But Barack didn’t just set that goal because it’s good for our country.  He did it because he knows how important higher education is to all of you as individuals.  Because when the year 2020 rolls around, nearly two-thirds of all jobs in this country are going to require some form of training beyond high school.  That means whether it’s a vocational program, community college, a four-year university, you all are going to need some form of higher education in order to build the kind of lives that you want for yourselves, good careers, to be able to provide for your family.

 

And that’s why the President and Secretary Duncan have been doing everything they can to make sure that kids like you get the best education possible and that you have everything you need to continue your education after high school.  They’ve been fighting to strengthen your schools and to support your teachers.  They’ve been working hard to make college more affordable for all young people in this country no matter where you come from or how much money your parents have.  They’ve been working with parents, teachers, administrators, community leaders all across this country just to help you succeed.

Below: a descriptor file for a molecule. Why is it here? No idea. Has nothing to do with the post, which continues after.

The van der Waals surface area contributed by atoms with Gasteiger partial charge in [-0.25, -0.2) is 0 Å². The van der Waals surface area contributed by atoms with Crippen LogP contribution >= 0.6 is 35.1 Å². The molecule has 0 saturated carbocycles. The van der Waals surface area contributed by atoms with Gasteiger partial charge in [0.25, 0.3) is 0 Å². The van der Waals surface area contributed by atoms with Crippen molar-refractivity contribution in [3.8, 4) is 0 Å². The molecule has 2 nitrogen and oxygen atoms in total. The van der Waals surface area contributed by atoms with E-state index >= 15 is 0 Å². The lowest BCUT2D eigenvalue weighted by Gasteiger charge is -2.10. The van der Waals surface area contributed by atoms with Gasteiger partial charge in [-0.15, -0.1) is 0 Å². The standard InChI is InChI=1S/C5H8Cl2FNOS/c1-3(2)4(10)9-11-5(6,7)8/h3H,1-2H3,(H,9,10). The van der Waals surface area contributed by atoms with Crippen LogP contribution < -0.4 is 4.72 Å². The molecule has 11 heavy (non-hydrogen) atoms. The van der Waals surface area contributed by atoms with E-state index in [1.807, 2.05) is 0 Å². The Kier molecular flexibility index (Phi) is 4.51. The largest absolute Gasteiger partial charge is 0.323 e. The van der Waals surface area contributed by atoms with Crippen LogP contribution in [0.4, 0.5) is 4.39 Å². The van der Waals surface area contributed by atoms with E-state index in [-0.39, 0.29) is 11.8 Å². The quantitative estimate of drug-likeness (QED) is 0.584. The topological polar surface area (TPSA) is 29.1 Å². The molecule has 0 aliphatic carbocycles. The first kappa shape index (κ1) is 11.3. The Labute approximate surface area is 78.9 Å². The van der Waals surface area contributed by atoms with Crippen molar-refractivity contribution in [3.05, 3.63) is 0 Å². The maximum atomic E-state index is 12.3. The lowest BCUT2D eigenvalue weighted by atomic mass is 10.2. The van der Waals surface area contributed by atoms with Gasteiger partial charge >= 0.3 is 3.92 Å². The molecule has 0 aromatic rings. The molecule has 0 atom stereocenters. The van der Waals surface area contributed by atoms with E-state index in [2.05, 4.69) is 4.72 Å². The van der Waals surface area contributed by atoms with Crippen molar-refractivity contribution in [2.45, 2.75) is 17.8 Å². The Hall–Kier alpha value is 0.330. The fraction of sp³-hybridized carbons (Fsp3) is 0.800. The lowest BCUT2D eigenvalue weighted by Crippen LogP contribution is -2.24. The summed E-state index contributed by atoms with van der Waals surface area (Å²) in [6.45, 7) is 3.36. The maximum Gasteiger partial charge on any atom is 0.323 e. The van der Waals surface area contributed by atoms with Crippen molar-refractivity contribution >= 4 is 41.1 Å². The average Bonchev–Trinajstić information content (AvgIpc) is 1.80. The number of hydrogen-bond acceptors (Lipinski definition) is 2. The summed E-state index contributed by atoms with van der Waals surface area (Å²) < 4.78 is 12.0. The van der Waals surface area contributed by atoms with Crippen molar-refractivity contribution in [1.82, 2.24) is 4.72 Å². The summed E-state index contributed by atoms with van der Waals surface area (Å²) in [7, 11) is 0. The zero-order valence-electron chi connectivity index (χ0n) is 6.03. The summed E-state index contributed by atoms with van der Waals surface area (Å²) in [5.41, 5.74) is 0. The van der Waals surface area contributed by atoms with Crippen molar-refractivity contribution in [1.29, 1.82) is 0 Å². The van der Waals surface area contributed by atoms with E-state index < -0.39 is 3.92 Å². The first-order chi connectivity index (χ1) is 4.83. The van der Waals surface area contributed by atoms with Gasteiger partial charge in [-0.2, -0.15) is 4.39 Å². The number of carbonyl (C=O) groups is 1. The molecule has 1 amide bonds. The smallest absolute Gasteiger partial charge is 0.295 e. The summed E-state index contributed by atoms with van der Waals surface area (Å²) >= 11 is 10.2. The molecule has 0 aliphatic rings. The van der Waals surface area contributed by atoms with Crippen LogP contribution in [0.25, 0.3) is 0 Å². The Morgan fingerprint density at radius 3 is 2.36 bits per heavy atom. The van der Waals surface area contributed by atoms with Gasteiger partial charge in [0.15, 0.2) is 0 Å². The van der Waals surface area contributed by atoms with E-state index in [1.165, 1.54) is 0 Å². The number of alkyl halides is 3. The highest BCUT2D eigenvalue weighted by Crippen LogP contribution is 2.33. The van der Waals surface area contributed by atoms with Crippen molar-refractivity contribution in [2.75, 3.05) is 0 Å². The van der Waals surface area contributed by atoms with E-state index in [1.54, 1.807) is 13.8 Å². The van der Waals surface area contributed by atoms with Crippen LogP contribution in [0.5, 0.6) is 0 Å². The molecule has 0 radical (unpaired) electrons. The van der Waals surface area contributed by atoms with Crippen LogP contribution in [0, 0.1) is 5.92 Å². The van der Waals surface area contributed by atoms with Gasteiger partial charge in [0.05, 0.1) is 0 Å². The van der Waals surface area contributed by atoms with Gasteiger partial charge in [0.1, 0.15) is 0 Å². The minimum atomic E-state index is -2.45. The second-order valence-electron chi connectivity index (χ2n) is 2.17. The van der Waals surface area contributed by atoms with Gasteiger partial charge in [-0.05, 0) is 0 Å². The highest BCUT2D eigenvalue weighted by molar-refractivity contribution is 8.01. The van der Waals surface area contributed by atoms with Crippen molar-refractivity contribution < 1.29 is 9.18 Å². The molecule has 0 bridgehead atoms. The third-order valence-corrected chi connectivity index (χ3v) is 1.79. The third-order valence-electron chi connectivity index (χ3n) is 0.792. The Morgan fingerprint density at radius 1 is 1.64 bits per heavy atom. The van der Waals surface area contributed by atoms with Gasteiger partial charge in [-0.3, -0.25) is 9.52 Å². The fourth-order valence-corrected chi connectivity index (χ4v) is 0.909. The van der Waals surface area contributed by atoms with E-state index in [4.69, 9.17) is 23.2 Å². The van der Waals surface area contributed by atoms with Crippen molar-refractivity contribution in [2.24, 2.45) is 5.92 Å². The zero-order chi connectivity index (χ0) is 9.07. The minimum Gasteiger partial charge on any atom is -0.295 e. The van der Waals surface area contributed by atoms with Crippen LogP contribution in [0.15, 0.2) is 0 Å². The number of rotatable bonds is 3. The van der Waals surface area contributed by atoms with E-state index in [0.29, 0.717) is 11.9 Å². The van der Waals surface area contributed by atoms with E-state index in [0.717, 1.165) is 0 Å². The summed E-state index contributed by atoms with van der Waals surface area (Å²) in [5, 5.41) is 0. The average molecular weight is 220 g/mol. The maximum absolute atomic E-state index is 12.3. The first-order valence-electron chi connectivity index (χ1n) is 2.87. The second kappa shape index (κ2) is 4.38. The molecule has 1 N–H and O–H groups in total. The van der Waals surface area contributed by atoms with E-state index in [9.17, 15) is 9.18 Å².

But here’s the thing — and I want you to listen to this — at the end of the day, no matter what the President does, no matter what your teachers and principals do or whatever is going on in your home or in your neighborhood, the person with the biggest impact on your education is you.  It’s that simple.  It is you, the student.  And more than anything else, meeting that 2020 goal is going to take young people like all of you across this country stepping up and taking control of your education.